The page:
The 52nd Academy of Criminal Justice Sciences (ACJS) conference was held in Orlando, Florida from March 4th to March 7th. For at least 30 of those 52 years the Criminal Justice National Honor Society, Alpha Phi Sigma, has held their annual conference in tandem with ACJS. Several Washington State University faculty, graduate students and undergraduates attended and presented on panels and roundtables at the conference. ACJS President Brian Payne, his Program Chair (David May), the 2015 Program Committee, the ACJS Executive Board, countless other volunteers who chair panels and run committees, sections and organize events at the meeting, along with Association Manager Cathy Barth and myself created the events with the attendee in mind.
Besides the “work” of the conference – the panels, presentations, workshops, and roundtables – there were section and regional meetings and their respective events (two new sections are under construction: a section on teaching and learning and a section on qualitative methodological approaches). Also there was a book exhibit with over 30 publishers renting booths (several WSU faculty books were on display) and there were numerous receptions sponsored by ACJS and by various schools.
The WSU Department of Criminal Justice and Criminology and the Division of Governmental Studies and Services program, the latter celebrating its 50th year in operation, hosted a joint reception that was attended by present and past graduate students and undergraduates and faculty and friends of our department and DGSS. Distinguished guests were “retired” Distinguished Professor and former longtime DGSS Director Nicholas P. Lovrich and former Ph.D. graduate and recently appointed National Institute of Justice Director, Nancy Rodriguez. An outstanding time was had by all.
Another highlight of the conference was the presentation by Piper Kerman, author of the book Orange is the New Black. Ms. Kerman was introduced by our own Dr. Faith Lutze, and she performed this function so well that the author remarked it was the best introduction she had ever received. A popular TV show is based on Ms. Kerman’s book. Her presentation was attended by hundreds of conference registrants (people were lining the walls of a room that could hold about 300 people). After her moving and highly enlightening speech, Ms. Kerman kindly stayed around to sign her book for over two hours.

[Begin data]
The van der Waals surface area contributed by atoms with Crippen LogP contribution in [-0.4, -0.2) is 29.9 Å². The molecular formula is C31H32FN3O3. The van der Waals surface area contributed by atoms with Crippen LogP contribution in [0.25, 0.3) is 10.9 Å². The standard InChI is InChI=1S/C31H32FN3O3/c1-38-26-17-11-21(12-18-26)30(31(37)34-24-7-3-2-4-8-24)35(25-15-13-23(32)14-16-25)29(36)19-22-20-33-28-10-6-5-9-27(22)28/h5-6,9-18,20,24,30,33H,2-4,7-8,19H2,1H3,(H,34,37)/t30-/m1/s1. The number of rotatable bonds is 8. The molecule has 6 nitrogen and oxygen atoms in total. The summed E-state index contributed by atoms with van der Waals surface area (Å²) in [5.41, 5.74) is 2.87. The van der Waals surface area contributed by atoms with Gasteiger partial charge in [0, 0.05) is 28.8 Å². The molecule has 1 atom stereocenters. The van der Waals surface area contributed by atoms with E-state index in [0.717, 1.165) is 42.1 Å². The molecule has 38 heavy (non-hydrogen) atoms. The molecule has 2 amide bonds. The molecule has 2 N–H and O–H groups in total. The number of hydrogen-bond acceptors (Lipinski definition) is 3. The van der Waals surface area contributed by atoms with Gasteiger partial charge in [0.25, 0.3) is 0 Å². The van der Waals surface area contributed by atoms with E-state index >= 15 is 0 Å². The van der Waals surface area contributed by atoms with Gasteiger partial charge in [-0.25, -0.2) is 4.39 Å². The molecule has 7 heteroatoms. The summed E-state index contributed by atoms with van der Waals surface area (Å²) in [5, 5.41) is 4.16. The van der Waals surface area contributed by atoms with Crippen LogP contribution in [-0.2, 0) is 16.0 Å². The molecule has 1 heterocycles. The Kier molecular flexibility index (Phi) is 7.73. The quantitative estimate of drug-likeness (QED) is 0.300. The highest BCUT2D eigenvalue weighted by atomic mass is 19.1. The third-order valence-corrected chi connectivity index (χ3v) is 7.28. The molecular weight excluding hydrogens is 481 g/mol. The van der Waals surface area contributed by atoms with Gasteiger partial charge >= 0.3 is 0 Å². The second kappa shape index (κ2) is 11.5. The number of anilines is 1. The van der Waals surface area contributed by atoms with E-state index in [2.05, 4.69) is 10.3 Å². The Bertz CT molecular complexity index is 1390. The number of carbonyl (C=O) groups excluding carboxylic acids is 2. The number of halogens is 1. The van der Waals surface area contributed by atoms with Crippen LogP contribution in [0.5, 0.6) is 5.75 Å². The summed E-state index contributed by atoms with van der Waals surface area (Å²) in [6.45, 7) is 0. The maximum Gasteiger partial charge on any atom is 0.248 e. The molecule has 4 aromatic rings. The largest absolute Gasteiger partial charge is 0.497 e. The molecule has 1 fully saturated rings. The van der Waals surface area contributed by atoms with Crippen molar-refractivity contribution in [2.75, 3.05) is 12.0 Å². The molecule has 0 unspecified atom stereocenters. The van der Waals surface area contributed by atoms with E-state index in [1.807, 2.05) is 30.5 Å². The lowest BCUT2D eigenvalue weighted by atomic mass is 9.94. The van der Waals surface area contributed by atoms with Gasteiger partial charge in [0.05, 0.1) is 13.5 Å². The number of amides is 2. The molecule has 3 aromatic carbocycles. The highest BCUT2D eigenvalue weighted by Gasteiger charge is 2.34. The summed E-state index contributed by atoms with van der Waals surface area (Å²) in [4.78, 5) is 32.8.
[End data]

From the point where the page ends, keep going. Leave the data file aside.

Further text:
Another special feature of this ACJS conference was a doctoral summit. Doctoral students from around the country were invited to attend and ACJS paid for three days of their hotel stay and for several meals and events. The point was to provide some mentoring advice for students who are working to become academics. Our own doctoral student Roger Schaefer attended the summit and found it quite useful and enjoyable. His comment on the conference and the summit, which pretty much reflects the sentiments of many attendees this year, is that it was one of the best conferences he had attended. Next year, the ACJS conference will be in Denver, and we hope to replicate the success of this one, albeit without the Mickey Mouse operation virtually next door!
By Mary K. Stohr, Professor in the Department of Criminal Justice and Criminology at WSU and Executive Director of ACJS.